Tuesday, November 26, 2013



by Luisa A. Igloria

Ghazal for the Dead: In Tacloban

Processed but not identified: scattered by wind,
splintered, battered where the flood left them in Tacloban.

The dark is a cave is the mouth of God or the unfathomable—
O for sleep without such helpless waking in Tacloban.

How many baubles and stolen billions will bring lives back? Ask
the former First Lady, who attended Holy Infant Academy in Tacloban.

The mayor was lashed to a coconut tree. The mayor was the coconut in the tree.
The tree was in a ballroom. This is not about the oral tradition in Tacloban.

In the midst of calamity, would you have time to worry about your shoes?
Through the waters, a typhoon victim bore a general on his back in Tacloban.

Why were the military first on the scene? Why did it take so long for relief
to arrive? The dead are past blame, the dead are past games in Tacloban.

The actors and actresses turned politicians flash smiles at the camera
while the living vomit with grief, hunger, dysentery, in Tacloban.


Common Lot

Shoes for the shoeless, clothes for the naked; sand for the floor, cloud for tarp. Sheathed in black latex, elbow to elbow, thigh to thigh. No room to swerve, no more emergency lanes. Turn off your blinkers, take down the signs. Say little, or say much: all of it will be appropriate. (Just not the politician’s face on stickers, adorning grocery bags.) Neat rows, stacked, like in a capsule hotel. But there are no room numbers, no keys; no luggage to stash behind the welcome counter, no one to answer to the dinner bell.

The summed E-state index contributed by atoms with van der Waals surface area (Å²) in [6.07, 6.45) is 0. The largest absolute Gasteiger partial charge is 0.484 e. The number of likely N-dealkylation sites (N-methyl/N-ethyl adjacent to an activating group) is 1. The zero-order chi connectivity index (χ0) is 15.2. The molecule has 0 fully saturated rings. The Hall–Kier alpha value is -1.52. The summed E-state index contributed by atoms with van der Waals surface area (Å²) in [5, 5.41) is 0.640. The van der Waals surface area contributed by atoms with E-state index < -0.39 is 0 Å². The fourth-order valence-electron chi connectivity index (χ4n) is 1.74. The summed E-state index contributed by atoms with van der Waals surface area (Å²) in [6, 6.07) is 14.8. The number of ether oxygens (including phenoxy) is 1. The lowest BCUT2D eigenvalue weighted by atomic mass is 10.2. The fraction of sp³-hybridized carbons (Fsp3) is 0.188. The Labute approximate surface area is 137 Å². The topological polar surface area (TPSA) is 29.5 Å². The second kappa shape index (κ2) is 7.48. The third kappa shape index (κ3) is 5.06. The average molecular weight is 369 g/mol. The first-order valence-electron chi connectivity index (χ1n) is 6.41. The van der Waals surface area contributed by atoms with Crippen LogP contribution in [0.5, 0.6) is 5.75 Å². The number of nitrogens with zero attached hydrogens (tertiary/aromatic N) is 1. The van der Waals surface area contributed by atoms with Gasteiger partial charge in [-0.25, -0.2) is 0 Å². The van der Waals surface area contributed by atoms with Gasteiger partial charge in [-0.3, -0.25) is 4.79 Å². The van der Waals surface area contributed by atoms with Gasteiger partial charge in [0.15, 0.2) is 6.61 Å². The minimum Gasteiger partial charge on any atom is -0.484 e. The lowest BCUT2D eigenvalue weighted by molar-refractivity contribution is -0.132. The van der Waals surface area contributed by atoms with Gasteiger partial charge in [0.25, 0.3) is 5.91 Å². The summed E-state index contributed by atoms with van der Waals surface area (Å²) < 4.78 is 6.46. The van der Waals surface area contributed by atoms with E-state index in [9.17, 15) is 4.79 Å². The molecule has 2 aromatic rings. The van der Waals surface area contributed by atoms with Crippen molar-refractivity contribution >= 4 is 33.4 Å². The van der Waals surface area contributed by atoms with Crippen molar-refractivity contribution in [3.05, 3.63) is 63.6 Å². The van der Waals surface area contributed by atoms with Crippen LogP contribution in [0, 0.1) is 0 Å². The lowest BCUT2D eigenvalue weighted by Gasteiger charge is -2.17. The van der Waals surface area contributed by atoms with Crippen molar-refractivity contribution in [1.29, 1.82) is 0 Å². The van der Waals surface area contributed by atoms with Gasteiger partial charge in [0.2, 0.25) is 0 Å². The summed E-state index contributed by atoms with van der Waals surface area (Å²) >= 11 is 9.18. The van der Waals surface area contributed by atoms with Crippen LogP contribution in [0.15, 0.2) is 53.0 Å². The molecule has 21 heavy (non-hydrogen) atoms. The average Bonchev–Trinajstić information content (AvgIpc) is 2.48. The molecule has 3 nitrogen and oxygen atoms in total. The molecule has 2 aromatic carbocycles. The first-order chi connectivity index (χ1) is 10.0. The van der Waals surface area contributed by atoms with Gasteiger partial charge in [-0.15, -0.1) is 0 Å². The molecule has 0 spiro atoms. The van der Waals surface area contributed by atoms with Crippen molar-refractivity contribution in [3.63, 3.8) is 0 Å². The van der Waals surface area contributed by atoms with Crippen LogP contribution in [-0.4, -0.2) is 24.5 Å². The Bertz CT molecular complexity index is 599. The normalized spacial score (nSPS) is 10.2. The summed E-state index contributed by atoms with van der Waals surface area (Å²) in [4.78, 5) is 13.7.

(a partly found poem)

“The death toll could still climb higher, with an additional 1,000 cadaver bags sent to provinces, the disaster council announced as search-and-rescue operations continued in Tacloban City.” ~ from a news report on the aftermath of Typhoon Haiyan in the Philippines

Different cells die at different rates.
Hair and nails continue to grow a little
while, but nature is more efficient.

In the air decomposition is twice as fast
as when the body is under water, four times
more than underground. Clostridia

and coliforms, enzymes; greens and blues
that blister. Methane and mercaptans,
sulfides. More rapid in the tropics,

where the sun brings everything up
to a melon boil. Bluebottle flies,
carrion flies, ants and beetles

and maggots and wasps. Nails and teeth
detach, their ivory falling, letter
after letter that will never

again be sent. After weeks, a month,
a year, a decade: rags and bones,
motes indistinguishable

from dust. Finally
everything the body held,
burst open like a secret.

AUTHOR'S BIO: Luisa A. Igloria, Professor of Creative Writing and English, and Director of the MFA Creative Writing Program at Old Dominion University. She is the author of Night Willow (Prose Poems), forthcoming from Phoenicia Publishing (Montreal, Canada: spring 2014); The Saints of Streets (University of Santo Tomas Publishing House, 2013)Juan Luna’s Revolver (2009 Ernest Sandeen Prize, university of Notre Dame Press)Trill & Mordent (WordTech Editions, 2005), and 8 other books. Since November 20, 2010, she has been writing (at least) a poem a day, archived at Dave Bonta’s Via Negativa site.
Here are more links to Luisa A. Igloria's works
 Here are Videopoems made on some of Luisa A. Igloria's Poems from her book, The Saint of Streets
"Reprieve" by Luisa A. Igloria on YouTube -  http://www.youtube.com/watch?v=x5N5tp4gtAw

 All for now,

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